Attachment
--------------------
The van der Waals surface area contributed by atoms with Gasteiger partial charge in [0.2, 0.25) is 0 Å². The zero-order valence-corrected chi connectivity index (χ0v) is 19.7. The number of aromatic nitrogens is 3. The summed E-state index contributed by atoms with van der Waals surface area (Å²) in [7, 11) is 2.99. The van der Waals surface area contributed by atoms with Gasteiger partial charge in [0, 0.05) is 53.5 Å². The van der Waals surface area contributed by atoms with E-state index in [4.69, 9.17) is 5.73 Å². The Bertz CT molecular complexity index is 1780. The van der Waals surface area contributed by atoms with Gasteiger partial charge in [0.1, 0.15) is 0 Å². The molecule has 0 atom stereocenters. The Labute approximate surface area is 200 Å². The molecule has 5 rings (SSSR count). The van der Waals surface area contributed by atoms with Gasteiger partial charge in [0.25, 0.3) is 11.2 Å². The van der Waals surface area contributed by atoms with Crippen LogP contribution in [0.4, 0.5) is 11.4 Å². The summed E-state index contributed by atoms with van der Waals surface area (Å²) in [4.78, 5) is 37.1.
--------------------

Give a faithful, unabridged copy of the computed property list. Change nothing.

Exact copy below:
The van der Waals surface area contributed by atoms with Gasteiger partial charge in [0.2, 0.25) is 0 Å². The zero-order valence-corrected chi connectivity index (χ0v) is 19.7. The number of aromatic nitrogens is 3. The summed E-state index contributed by atoms with van der Waals surface area (Å²) in [7, 11) is 2.99. The van der Waals surface area contributed by atoms with Gasteiger partial charge in [0, 0.05) is 53.5 Å². The van der Waals surface area contributed by atoms with E-state index in [4.69, 9.17) is 5.73 Å². The Bertz CT molecular complexity index is 1780. The van der Waals surface area contributed by atoms with Gasteiger partial charge in [0.1, 0.15) is 0 Å². The molecule has 0 atom stereocenters. The Labute approximate surface area is 200 Å². The molecule has 5 rings (SSSR count). The van der Waals surface area contributed by atoms with Gasteiger partial charge in [0.25, 0.3) is 11.2 Å². The van der Waals surface area contributed by atoms with Crippen LogP contribution in [0.4, 0.5) is 11.4 Å². The summed E-state index contributed by atoms with van der Waals surface area (Å²) in [4.78, 5) is 37.1.